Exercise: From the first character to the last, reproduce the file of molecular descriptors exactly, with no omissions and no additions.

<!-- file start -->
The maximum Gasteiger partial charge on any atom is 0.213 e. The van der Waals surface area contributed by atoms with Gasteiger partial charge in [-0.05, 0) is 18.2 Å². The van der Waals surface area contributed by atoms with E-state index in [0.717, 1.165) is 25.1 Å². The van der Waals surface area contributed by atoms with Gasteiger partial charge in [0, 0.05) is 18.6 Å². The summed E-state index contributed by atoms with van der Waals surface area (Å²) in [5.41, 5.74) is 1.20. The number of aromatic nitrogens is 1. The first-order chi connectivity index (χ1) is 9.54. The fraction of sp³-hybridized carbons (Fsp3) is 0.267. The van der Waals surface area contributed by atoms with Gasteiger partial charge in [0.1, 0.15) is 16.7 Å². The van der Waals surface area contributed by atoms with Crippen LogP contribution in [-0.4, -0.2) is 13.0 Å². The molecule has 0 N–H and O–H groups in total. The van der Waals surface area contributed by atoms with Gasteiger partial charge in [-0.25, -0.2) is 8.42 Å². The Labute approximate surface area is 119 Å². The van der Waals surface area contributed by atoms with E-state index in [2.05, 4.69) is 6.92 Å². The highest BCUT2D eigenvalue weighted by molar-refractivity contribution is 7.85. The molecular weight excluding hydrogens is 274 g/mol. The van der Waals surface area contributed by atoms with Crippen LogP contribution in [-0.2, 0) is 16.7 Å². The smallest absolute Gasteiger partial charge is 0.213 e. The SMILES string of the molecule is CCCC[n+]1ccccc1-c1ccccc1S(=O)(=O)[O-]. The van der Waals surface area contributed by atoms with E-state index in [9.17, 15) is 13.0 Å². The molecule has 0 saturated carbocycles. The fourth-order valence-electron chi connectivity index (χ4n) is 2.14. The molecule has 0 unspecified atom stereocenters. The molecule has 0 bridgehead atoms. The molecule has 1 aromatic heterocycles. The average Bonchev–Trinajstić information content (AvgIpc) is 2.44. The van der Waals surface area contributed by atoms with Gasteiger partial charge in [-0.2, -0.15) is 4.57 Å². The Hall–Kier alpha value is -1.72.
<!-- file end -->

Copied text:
The maximum Gasteiger partial charge on any atom is 0.213 e. The van der Waals surface area contributed by atoms with Gasteiger partial charge in [-0.05, 0) is 18.2 Å². The van der Waals surface area contributed by atoms with E-state index in [0.717, 1.165) is 25.1 Å². The van der Waals surface area contributed by atoms with Gasteiger partial charge in [0, 0.05) is 18.6 Å². The summed E-state index contributed by atoms with van der Waals surface area (Å²) in [5.41, 5.74) is 1.20. The number of aromatic nitrogens is 1. The first-order chi connectivity index (χ1) is 9.54. The fraction of sp³-hybridized carbons (Fsp3) is 0.267. The van der Waals surface area contributed by atoms with Gasteiger partial charge in [0.1, 0.15) is 16.7 Å². The van der Waals surface area contributed by atoms with Crippen LogP contribution in [-0.4, -0.2) is 13.0 Å². The molecule has 0 N–H and O–H groups in total. The van der Waals surface area contributed by atoms with Gasteiger partial charge in [-0.25, -0.2) is 8.42 Å². The Labute approximate surface area is 119 Å². The van der Waals surface area contributed by atoms with E-state index in [2.05, 4.69) is 6.92 Å². The highest BCUT2D eigenvalue weighted by molar-refractivity contribution is 7.85. The molecular weight excluding hydrogens is 274 g/mol. The van der Waals surface area contributed by atoms with Crippen LogP contribution in [-0.2, 0) is 16.7 Å². The smallest absolute Gasteiger partial charge is 0.213 e. The SMILES string of the molecule is CCCC[n+]1ccccc1-c1ccccc1S(=O)(=O)[O-]. The van der Waals surface area contributed by atoms with E-state index in [9.17, 15) is 13.0 Å². The molecule has 0 saturated carbocycles. The fourth-order valence-electron chi connectivity index (χ4n) is 2.14. The molecule has 0 unspecified atom stereocenters. The molecule has 0 bridgehead atoms. The molecule has 1 aromatic heterocycles. The average Bonchev–Trinajstić information content (AvgIpc) is 2.44. The van der Waals surface area contributed by atoms with Gasteiger partial charge in [-0.2, -0.15) is 4.57 Å². The Hall–Kier alpha value is -1.72.